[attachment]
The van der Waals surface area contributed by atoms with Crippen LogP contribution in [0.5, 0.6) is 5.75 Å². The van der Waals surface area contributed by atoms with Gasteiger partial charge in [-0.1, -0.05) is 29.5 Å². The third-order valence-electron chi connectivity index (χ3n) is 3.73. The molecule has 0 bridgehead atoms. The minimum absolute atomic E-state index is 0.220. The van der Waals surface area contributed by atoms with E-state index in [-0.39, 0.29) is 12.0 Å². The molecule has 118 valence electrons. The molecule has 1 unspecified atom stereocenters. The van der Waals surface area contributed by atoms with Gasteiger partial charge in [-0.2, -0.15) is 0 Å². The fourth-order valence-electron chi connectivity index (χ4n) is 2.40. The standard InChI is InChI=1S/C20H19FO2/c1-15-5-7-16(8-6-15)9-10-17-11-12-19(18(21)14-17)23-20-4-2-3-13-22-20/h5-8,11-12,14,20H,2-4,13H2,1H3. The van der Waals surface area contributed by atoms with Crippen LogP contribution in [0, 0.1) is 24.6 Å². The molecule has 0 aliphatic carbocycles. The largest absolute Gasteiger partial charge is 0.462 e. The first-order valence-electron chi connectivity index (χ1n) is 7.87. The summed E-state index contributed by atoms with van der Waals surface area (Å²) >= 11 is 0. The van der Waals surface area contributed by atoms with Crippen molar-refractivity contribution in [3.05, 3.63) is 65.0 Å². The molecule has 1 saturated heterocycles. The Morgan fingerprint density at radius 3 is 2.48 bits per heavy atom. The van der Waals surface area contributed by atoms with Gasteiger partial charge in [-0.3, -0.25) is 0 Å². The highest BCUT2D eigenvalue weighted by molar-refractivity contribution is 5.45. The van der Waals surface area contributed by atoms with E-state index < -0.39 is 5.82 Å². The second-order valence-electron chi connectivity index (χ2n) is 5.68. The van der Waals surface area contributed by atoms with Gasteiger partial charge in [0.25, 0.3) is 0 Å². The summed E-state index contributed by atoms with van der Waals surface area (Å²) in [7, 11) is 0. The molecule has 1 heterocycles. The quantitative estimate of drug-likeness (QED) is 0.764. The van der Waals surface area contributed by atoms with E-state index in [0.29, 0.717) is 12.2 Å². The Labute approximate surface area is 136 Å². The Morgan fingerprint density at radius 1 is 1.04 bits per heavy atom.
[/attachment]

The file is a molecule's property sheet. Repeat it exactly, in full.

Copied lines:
The van der Waals surface area contributed by atoms with Crippen LogP contribution in [0.5, 0.6) is 5.75 Å². The van der Waals surface area contributed by atoms with Gasteiger partial charge in [-0.1, -0.05) is 29.5 Å². The third-order valence-electron chi connectivity index (χ3n) is 3.73. The molecule has 0 bridgehead atoms. The minimum absolute atomic E-state index is 0.220. The van der Waals surface area contributed by atoms with E-state index in [-0.39, 0.29) is 12.0 Å². The molecule has 118 valence electrons. The molecule has 1 unspecified atom stereocenters. The van der Waals surface area contributed by atoms with Gasteiger partial charge in [-0.2, -0.15) is 0 Å². The fourth-order valence-electron chi connectivity index (χ4n) is 2.40. The standard InChI is InChI=1S/C20H19FO2/c1-15-5-7-16(8-6-15)9-10-17-11-12-19(18(21)14-17)23-20-4-2-3-13-22-20/h5-8,11-12,14,20H,2-4,13H2,1H3. The van der Waals surface area contributed by atoms with Crippen LogP contribution in [0, 0.1) is 24.6 Å². The molecule has 0 aliphatic carbocycles. The largest absolute Gasteiger partial charge is 0.462 e. The first-order valence-electron chi connectivity index (χ1n) is 7.87. The summed E-state index contributed by atoms with van der Waals surface area (Å²) >= 11 is 0. The van der Waals surface area contributed by atoms with Crippen molar-refractivity contribution in [3.05, 3.63) is 65.0 Å². The molecule has 1 saturated heterocycles. The Morgan fingerprint density at radius 3 is 2.48 bits per heavy atom. The van der Waals surface area contributed by atoms with Gasteiger partial charge in [-0.3, -0.25) is 0 Å². The highest BCUT2D eigenvalue weighted by molar-refractivity contribution is 5.45. The van der Waals surface area contributed by atoms with E-state index < -0.39 is 5.82 Å². The second-order valence-electron chi connectivity index (χ2n) is 5.68. The van der Waals surface area contributed by atoms with Gasteiger partial charge in [0.25, 0.3) is 0 Å². The summed E-state index contributed by atoms with van der Waals surface area (Å²) in [7, 11) is 0. The molecule has 1 heterocycles. The quantitative estimate of drug-likeness (QED) is 0.764. The van der Waals surface area contributed by atoms with E-state index in [0.29, 0.717) is 12.2 Å². The Labute approximate surface area is 136 Å². The Morgan fingerprint density at radius 1 is 1.04 bits per heavy atom.